Giant Panda in a tree. Image courtesy: WWF Italy

Scientists have revealed that the black and white markings on giant pandas serve two functions: camouflage and communication.

In a collaborative study between the University of California, Davis, and the California State University, Long Beach, the scientists who studied why zebras have black and white stripes posed the question of colouration to giant pandas.

According to the researchers, treating each part of the body as an independent area was the breakthrough in the study.  This enabled them to compare different regions of fur across the body to the dark and light colouring of 195 carnivore species and 39 bear subspecies, to which the giant panda is related.

The team then matched the darkness of these regions to various ecological and behavioural variables to understand their function.

“This really was a Herculean effort by our team, finding and scoring thousands of images and scoring more than 10 areas per picture from over 20 possible colours,” said co-author of the study Ted Stankowich, professor at the California State University, Long Beach.

The findings suggest that majority of the panda’s body including the face, neck, belly, flank, and hind part is white to allow it to blend easily in snowy habitats, whereas the arms and legs are black, to help to hide in shade.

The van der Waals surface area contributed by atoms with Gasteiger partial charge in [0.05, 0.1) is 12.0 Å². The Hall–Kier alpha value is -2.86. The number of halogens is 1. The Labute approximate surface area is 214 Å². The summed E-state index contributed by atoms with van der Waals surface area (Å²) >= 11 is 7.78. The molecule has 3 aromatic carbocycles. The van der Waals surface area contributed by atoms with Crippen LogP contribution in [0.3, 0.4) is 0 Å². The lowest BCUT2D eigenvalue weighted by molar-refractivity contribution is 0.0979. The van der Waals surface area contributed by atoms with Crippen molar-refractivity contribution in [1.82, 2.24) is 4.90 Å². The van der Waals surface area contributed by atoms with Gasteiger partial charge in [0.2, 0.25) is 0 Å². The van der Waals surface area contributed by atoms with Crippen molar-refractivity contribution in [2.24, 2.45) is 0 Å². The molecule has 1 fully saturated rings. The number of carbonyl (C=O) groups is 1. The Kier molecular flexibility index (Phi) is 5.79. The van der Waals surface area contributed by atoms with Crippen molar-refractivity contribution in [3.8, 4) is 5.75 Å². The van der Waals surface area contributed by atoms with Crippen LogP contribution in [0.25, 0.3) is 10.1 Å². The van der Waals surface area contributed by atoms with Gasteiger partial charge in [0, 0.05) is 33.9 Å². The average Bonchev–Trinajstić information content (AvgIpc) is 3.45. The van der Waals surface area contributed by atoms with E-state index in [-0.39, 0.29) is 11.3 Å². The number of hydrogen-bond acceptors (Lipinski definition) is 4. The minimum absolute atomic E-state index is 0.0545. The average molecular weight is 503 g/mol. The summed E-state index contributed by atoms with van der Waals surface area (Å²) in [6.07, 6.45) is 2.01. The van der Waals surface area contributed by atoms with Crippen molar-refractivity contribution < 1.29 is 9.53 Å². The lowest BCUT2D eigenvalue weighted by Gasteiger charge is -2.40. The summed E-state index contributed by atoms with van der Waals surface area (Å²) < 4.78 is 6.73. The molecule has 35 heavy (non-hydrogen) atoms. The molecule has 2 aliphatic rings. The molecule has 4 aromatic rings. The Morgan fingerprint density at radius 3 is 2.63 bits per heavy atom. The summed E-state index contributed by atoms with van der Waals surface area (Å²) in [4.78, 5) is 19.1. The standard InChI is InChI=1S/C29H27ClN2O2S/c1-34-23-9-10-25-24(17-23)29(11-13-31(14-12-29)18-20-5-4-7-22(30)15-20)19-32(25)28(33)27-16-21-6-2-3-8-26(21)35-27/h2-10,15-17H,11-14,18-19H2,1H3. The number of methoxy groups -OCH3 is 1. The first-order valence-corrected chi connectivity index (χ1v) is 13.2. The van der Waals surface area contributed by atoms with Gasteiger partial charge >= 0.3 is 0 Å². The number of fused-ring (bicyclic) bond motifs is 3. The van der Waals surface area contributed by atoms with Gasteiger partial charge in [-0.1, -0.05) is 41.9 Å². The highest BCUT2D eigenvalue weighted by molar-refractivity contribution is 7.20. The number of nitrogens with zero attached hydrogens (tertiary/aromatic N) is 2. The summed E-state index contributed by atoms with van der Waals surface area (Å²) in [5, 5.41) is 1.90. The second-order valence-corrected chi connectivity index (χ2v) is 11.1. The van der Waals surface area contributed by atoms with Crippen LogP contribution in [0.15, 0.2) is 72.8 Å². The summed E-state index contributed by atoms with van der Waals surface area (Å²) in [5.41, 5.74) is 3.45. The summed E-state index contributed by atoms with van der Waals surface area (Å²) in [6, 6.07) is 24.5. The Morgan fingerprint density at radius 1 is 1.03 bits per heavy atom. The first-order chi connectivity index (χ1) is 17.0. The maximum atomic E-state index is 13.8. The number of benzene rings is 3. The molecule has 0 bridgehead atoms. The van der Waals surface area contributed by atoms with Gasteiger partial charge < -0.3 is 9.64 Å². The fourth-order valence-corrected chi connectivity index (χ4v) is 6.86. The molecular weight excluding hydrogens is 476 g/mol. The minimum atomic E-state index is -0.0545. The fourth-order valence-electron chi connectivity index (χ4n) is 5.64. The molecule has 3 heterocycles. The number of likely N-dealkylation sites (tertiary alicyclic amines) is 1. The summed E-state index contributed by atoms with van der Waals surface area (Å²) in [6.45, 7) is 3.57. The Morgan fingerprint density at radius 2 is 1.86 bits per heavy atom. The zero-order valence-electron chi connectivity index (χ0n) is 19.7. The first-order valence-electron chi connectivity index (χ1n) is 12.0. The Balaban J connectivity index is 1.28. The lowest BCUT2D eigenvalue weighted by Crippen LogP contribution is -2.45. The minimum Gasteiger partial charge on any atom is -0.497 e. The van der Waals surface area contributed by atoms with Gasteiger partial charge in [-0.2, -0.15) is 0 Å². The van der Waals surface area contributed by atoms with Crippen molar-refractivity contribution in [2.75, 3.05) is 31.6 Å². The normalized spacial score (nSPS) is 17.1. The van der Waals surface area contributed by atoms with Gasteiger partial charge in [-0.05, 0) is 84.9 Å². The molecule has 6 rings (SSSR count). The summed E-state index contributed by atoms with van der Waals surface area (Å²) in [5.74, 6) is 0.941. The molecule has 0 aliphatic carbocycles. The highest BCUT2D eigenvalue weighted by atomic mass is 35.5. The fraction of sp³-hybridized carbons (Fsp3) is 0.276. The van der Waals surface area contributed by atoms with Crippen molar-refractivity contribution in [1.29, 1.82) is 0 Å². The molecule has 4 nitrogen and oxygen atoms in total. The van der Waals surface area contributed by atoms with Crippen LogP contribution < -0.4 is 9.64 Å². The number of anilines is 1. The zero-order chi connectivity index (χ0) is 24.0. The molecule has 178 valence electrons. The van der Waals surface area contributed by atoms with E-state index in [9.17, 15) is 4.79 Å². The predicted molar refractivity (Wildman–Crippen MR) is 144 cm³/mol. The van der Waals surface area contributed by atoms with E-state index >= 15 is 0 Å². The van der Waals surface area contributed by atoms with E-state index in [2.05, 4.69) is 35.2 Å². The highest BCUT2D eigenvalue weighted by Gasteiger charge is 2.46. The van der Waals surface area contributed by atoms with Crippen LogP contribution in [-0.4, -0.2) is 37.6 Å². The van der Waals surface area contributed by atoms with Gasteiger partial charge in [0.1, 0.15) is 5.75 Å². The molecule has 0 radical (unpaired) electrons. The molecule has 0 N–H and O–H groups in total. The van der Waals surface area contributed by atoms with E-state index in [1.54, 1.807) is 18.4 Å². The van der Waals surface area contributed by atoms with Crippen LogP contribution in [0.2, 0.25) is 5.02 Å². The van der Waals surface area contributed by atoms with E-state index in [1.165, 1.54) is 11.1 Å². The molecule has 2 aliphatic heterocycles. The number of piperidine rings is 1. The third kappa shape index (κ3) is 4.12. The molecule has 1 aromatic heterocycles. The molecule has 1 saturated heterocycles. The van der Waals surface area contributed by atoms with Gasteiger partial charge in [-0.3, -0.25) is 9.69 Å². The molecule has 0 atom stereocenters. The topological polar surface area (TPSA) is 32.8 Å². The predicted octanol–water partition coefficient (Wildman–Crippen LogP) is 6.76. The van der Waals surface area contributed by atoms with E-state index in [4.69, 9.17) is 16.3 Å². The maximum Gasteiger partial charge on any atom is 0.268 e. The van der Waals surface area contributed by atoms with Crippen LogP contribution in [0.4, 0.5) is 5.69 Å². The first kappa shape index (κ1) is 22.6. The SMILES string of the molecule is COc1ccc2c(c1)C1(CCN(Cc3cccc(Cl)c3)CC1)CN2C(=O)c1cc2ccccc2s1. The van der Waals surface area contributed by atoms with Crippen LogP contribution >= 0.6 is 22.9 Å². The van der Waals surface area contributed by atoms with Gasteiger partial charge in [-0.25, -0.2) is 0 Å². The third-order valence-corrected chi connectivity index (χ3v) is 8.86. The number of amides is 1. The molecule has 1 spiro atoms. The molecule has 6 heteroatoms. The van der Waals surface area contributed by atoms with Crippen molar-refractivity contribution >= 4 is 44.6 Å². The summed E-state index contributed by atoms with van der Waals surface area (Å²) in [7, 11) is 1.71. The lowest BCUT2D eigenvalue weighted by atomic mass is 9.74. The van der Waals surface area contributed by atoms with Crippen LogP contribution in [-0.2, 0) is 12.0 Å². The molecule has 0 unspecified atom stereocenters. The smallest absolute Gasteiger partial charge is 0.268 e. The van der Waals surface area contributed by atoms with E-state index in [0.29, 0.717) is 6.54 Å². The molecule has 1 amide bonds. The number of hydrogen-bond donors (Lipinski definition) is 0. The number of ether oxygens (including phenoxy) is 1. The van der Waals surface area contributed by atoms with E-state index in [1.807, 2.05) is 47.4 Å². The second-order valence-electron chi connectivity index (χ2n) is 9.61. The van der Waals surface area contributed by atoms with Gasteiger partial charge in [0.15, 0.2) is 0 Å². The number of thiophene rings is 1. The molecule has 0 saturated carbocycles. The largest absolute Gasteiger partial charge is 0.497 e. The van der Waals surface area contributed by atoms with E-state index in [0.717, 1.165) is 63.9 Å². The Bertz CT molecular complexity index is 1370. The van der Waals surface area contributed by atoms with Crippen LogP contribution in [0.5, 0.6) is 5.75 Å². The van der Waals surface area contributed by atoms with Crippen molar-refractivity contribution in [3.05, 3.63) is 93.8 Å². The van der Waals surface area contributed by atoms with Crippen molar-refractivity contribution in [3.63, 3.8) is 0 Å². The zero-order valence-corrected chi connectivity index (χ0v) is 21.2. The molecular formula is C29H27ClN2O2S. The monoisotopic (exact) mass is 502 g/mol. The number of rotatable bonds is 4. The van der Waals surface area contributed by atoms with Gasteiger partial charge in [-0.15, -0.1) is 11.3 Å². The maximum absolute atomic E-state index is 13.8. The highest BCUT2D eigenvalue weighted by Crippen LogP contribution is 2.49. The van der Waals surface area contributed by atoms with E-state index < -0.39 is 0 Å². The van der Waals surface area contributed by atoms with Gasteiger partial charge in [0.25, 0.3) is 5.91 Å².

The dual colour combination arises from its poor diet of bamboo and inability to digest a wider variety of plants. Since the giant pandas cannot store sufficient fat to allow them to hibernate during winters, they remain active all throughout the year, travelling long distances and habitat types ranging from snow- covered mountains to tropical forests.

However, the dark markings on the head are used to communicate, rather than for camouflage. While their dark ears may help to indicate ferocity, as a warning to predators, the dark patches around the eyes help in individual recognition.

“Understanding why the giant panda has such striking coloration has been a long-standing problem in biology that has been difficult to tackle because virtually no other mammal has this appearance, making analogies difficult,” said lead author Tim Caro, professor at the Department of Wildlife, Fish and Conservation Biology, University of California.

The study has been published in the journal Behavioural Ecology.